Entertainment

Hoped for in Cannes, Dune will be presented in preview at the Venice Film Festival


Denis Villeneuve’s adaptation of Frank Herbert’s cult novel will take Lido spectators to the stars, before its French theatrical release on September 15.

After many detours, the planet Arrakis is finally approaching the terrestrial spectators: the space fresco of Denis Villeneuve will take off in preview at the Mostra of Venice, announced Thursday the organizers of the Italian festival. Scheduled for September 15 in French theaters, Dune will therefore be presented out of competition before that, on September 3, at the 78e edition of the European cinematographic event. Too bad for Cannes festival-goers who hoped to discover this long-awaited project in July.

Directed by Denis Villeneuve (Arrival, Blade Runner 2049), the film stars Timothée Chalamet in the title role, alongside Rebecca Ferguson, Oscar Isaac, or Zendaya. Initially expected on a firm footing for December 2020, the release of this end-of-year blockbuster worn by the Warner Bros. team. had been postponed in extremis, last October, in full development of the second wave of Covid-19. In the United States, where Dune is now expected for the 1er October, the film will enjoy a simultaneous theatrical and online release on the HBO Max platform. A choice that made Denis Villeneuve jump: “Warner Bros. May Have Just Killed The Dune Franchise”, he had declared in December, in a bitter column published at Variety. “With my team we have devoted more than three years of our lives to make it a unique experience to live on the big screen. The image and sound of the film have been meticulously designed to be experienced in theaters ”. Despite the director’s harsh words, the American studio – which seeks in particular to compete with Netflix and Disney on digital – has not changed course on this double American release of the film since.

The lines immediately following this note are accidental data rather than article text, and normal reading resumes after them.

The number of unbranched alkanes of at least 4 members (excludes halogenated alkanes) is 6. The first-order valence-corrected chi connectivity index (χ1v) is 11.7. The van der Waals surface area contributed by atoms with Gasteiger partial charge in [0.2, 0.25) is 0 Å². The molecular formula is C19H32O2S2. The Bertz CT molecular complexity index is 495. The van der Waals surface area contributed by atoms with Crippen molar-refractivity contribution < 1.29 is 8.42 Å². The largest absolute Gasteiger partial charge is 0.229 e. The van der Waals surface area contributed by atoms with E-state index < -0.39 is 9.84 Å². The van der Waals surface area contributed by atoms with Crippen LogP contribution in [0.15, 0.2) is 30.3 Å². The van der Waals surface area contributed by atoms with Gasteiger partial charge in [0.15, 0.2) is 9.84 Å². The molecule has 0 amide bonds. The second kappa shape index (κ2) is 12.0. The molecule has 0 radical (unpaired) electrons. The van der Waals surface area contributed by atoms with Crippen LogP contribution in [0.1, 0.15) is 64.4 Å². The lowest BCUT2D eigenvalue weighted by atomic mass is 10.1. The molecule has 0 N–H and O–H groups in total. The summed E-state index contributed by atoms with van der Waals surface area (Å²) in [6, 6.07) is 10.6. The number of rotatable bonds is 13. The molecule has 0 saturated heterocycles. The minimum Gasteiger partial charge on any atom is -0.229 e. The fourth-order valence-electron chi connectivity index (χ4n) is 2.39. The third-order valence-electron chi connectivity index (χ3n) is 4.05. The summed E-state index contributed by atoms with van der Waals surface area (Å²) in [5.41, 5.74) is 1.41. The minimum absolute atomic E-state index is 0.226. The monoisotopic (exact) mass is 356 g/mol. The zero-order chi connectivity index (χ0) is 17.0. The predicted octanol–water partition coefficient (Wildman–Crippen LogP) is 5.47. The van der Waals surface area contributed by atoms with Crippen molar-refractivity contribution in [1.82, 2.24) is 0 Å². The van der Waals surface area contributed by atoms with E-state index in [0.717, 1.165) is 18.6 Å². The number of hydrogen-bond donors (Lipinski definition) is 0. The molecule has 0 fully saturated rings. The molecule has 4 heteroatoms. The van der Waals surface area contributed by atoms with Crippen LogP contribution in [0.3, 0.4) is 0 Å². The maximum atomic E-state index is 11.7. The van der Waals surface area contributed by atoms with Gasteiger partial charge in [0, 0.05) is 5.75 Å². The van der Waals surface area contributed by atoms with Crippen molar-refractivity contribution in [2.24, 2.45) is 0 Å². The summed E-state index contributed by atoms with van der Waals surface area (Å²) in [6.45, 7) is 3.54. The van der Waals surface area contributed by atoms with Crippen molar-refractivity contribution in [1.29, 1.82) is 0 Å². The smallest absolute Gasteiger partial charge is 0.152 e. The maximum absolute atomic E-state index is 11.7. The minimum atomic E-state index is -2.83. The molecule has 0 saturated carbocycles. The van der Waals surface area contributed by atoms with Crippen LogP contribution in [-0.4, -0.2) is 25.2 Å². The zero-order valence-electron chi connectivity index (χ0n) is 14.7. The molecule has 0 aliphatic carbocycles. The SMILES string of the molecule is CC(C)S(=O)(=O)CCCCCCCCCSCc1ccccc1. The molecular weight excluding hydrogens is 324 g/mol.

Adaptation of the eponymous science fiction novel written by Frank Herbert, Dune tells, in the far future, the initiatory story of the noble Paul Atreides on the planet Arrakis. Also known as Dune, the planet is the only known place where we find the Spice, a coveted resource with mystical virtues, between elixir of youth and violent psychotropic. The planet, however, is also a notoriously dangerous place, home to the formidable Worms of the Sands, colossal in size. A time envisioned by Alejandro Jodorowsky, the high-risk adaptation of this cult novel that appeared in 1965 was undertaken by David Lynch. Half kitsch, half epic, sound Dune of 1984, had been very severely received by the public and the critics, as well as by the readers who struggled to find in it the tone and the account of Frank Hebert. The feature film had been, it is true, served by a chaotic production. The first images as well as the apparent absence of internal bickering at least suggests good things for Denis Villeneuve’s film.

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